Fan Nickname: Fans tend to capitalize "They" when the pronoun is used in reference to the band.
Hollywood New England: Both Johns are originally from outside of Boston, so they both will slip into the accent on occasion in songs. Linnell most blatantly does it in "A Self Called Nowhere" and "Wicked Little Critta."
Missing Episode: One of the first music videos that the band made was a video for the song "Rabid Child" that was never released to the public.
The band has done two different songs with the name "She Was A Hotel Detective" that have nothing to do with each other except the title and being TMBG songs. The version on the first album is "(She Was A) Hotel Detective" and the version on the Back To Skull EP is "She Was A Hotel Detective" (note the lack of parentheses). They also did a third song with a callback title, "She Was A Hotel Detective In The Future."
They also have the occasional song that has the same title as a song by another artist. Sometimes this has been deliberate ("Welcome to the Jungle", "Sapphire Bullets of Pure Love"—previously used by Mahavishnu Orchestra). Other times it's been accidental. They weren't aware that The Beach Boys had already done a song called "Santa's Beard" when they wrote and recorded theirs.
No-Hit Wonder: Never hit the Billboard Hot 100 in the US, though they scored hits in the UK and Australia. They also didn't have a Top 40 album until Join Us in 2011, 25 years after their debut album.
Official Fan-Submitted Content: There are times the band would have a contest on music videos created by fans. Both "Can't Keep Johnny Down" and "I Left My Body" had several entries.
They don't believe the album version of "She's Actual Size" stands up so well anymore, especially compared to the live versions they've performed since then.
The music video for "Rabid Child," which was never shown publicly (outside of a brief clip) and the Johns won't even discuss. No one is exactly sure why, as it seemingly consists of little more than Flans lip-synching the song while standing in his apartment.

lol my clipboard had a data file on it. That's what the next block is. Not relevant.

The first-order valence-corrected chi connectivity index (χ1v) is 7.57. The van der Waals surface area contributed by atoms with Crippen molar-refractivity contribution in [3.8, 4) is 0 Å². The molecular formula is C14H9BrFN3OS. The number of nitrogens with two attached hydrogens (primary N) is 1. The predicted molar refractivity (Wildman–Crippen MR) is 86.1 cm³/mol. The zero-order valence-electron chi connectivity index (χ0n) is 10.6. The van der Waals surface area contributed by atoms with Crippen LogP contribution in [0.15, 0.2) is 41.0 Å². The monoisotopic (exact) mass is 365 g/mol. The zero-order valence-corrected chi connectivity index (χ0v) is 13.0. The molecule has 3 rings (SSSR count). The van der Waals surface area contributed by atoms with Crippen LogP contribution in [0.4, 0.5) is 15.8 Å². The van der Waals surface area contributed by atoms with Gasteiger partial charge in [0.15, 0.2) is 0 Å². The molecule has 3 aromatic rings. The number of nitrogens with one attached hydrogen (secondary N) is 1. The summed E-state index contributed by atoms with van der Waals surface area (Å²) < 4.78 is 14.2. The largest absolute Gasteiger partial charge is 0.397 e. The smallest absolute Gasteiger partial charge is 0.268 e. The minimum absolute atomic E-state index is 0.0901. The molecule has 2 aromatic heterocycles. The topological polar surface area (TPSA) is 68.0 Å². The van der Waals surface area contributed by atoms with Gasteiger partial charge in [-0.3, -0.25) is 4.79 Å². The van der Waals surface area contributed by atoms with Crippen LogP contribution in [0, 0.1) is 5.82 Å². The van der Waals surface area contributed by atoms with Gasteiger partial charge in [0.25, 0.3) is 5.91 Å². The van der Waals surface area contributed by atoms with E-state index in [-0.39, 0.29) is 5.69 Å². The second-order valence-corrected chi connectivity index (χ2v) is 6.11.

Real Life Writes the Plot: An attempt to politely avert it. As they were coming up on the end of filming the documentary Gigantic: A Take of Two Johns one of the last scenes was a show for their new album, "Mink Car", which was at 11:30pm on September 10th, 2001 in New York City. On the DVD Commentary they say they had a rough time figuring out what to do - 9/11 wasn't important to the story so to mention it would be "cashing in" on it, but to not mention it when it affected the lives of those presentnote one attendee actually stayed near the World Trade Center and was evacuated from their hotel room the next morning. They were uninjured, but they lost all their belongings from the room would also be rude. A compromise was made to simply have a Title Card listing the date, letting astute viewers make the connection, but leaving 9/11 intentionally Out of Focus.
Science Marches On: Scientists used to think that the sun was a mass of incandescent gas (as in "Why Does the Sun Shine?"), but now scientists believe that it's better described as a miasma of incandescent plasma. So just to be safe, TMBG wrote another song, called "Why Does the Sun Really Shine?"